I love iPads for the music room! They’re the perfect size for little hands and great for enhancing and supporting instruction. The only first generation item I’ve ever bought from Apple, I knew the iPad was going to be a game-changer in my teaching and my students’ learning. Many grants later, I now have 15 iPad minis in my classroom with music apps for students in grades Kindergarten through Fifth Grade.
I’ve bought A LOT of apps over the years. The good, the bad, and the downright ugly! I’d love to share with you today my5 Favorite iPad Apps for Elementary Music.
Before I begin, I want to tell you that every app on our classroom iPads is carefully and purposefully chosen to support the learning that occurs in my classroom. Rarely do I have apps that are “just for fun.” The reality is, I have 40 minutes every 3 days for music instruction. I need to make sure every thing I do with and for children is growing them musically.
1) Garage Band – Everyone knows about Garage Band, right? But how are you using it with your students? The possibilities are endless! Songwriting, Composition projects, Video game background music projects, Ukulele strumming accompaniments, and Recorder practice loops. It seems like every time I think I’ve mastered the app, they add a new feature to it! Have you played with the new Special Fx tools yet? So much fun!
2) Rhythm Cat – This app is essential to my rhythmic notation instruction. Students read simple rhythms in real time with background music of different styles and tempi. As the students read the notation, they perform it by tapping a button on the screen. It’s great feedback to see who is really reading versus those who are still working towards mastery. As each level is achieved, new, more challenging rhythms are presented.
3) Tune Train – I love, love, love this app! It’s perfect for lower elementary students as they begin exploring and learning melodic direction and the function of harmony and style within music. There are 11 “levels” to choose from – each level a different song. Students choose to add people to their train at each stop but here’s the genius of the app. Each represents a different chord within a progression. At each stop, students choose 1 of 3 people with each person representing a different pitch within a triad! Students have to make musical choices in order to create their melodies. Once the student has completed their melody, they can select to hear it back using one of three different styles of music. They can also play it back seeing the notation in real time. If they hear their melody and want to make changes, they can edit their selections and re-route the path selecting different people at each stop. My only wish was that we could print a student’s final composition, otherwise it’s a great little app!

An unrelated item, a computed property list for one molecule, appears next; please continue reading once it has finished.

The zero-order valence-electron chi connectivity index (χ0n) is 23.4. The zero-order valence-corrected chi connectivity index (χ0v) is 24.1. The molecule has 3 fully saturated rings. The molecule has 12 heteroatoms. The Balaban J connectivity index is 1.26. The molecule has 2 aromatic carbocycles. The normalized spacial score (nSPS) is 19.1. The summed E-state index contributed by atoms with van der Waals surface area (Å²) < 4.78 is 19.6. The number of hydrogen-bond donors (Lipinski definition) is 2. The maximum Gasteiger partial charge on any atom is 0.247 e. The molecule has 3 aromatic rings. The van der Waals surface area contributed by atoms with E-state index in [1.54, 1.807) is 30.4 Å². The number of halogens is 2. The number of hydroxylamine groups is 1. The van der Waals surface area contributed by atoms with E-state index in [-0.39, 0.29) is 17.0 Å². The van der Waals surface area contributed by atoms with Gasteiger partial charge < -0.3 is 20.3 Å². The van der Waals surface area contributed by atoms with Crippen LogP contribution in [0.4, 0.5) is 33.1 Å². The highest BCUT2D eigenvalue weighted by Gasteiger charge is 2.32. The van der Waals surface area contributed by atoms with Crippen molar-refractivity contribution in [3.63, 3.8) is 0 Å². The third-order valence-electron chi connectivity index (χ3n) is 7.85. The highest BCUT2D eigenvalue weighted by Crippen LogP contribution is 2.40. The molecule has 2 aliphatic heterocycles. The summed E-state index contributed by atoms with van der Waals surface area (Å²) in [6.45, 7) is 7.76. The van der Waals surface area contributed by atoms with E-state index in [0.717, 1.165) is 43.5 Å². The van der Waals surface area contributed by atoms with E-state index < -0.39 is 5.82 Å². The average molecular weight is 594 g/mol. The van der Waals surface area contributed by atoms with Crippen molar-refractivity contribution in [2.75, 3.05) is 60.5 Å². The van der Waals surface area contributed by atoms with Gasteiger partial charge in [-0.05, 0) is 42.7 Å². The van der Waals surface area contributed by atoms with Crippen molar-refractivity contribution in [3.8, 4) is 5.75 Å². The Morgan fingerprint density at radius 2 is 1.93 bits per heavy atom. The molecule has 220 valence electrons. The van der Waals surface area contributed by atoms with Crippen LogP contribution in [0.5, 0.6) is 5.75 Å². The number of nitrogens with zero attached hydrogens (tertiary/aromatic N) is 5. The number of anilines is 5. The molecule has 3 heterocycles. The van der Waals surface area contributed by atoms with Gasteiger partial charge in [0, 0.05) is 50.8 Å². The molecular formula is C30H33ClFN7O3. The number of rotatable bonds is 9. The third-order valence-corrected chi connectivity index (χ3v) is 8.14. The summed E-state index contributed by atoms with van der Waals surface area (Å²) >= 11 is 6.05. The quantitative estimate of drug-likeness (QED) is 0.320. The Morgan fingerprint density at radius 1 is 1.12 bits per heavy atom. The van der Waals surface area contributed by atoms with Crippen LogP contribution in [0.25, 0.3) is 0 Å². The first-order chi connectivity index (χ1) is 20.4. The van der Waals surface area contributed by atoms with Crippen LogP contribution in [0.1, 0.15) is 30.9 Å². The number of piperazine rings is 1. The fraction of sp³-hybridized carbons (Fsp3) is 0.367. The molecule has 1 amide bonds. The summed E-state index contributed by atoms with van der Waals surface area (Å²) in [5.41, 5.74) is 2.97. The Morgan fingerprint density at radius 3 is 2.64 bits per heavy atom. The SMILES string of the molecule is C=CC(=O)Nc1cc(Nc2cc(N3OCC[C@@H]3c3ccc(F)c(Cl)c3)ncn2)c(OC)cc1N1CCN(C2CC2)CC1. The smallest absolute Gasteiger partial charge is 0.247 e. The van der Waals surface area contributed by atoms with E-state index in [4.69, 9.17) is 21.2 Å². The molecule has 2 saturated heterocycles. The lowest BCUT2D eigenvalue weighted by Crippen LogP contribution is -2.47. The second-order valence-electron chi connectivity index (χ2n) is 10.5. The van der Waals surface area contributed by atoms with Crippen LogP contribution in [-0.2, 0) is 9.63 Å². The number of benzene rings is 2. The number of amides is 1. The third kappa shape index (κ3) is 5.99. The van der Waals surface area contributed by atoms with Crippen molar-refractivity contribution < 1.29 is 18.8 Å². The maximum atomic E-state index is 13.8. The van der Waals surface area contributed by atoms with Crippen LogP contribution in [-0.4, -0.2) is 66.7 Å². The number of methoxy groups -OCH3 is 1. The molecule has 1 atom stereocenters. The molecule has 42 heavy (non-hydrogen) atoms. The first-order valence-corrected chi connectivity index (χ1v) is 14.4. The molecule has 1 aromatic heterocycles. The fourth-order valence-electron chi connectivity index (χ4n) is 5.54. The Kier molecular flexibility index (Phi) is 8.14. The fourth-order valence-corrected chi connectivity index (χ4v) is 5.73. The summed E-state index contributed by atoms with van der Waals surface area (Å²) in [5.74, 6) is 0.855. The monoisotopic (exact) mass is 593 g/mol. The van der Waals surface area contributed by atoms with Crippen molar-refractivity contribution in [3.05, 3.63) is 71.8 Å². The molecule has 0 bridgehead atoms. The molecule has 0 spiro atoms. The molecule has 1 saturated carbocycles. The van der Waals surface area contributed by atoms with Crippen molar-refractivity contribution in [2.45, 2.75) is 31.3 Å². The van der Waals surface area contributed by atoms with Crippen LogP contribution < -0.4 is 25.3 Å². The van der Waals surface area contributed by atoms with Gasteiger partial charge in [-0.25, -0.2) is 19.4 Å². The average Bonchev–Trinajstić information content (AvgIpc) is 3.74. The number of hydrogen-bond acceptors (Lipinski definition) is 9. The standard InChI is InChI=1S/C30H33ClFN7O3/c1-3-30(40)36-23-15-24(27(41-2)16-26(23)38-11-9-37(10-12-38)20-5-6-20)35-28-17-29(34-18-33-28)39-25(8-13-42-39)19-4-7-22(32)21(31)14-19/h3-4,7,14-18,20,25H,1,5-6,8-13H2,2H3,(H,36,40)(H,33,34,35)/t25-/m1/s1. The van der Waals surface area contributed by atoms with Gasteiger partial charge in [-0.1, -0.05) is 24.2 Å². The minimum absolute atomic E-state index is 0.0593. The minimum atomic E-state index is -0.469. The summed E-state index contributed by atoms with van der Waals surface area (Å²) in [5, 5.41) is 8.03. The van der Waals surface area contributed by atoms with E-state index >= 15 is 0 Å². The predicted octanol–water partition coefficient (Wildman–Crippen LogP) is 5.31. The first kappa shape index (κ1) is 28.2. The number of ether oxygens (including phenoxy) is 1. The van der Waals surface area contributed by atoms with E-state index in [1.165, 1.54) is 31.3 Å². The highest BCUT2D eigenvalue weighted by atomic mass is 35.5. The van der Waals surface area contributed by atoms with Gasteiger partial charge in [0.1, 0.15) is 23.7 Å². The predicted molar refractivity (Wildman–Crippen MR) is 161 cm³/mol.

4) Monkey Drum – Monkey Drum is a simple app, but with great rewards. The concept is simple. There is a monkey with a drum but he doesn’t play rhythms for you – you must tap the rhythm for him first, then he REPEATS what you performed. I use this app with little ones with simple reading activities. Each group (we have a 2:1 ratio of iPads) gets a bundle of rhythm pattern cards. They must read them, then tap them on the iPad, listen to the monkey play them back and decide if they read/performed it correctly. But the real win was trying the app with my special education students! I’ve worked with special education students for many years – believing and knowing there is music inside of them, but unable to access it because of their physical limitations. Using this app, my special education students were able to communicate with me musically by the simple tap of a finger! And there are additional instruments available for the monkey to play!
5) Carnival of the Animals – There are so many things to love about this app! I use it as a extension activity for my Carnival of the Animal unit. What makes this app amazing is that each movement of the piece is performed by an ensemble (which students can watch) with simple, magical illustrations. (I don’t know that words can do this app justice.) For instance, if watching the Royal March of the Lion, you’ll see and hear the ensemble playing while an adorable little cartoon lion walks through the ensemble. It’s magical. Long after we’ve done our Carnival unit, my students choose to use this app during their music center time on the iPad. The same company recently released a Four Seasons app as well!
It’s so hard to narrow my list to just 5 Favorite Apps, but these are my must-haves for my classroom. What are your favorite, must-have apps for elementary music?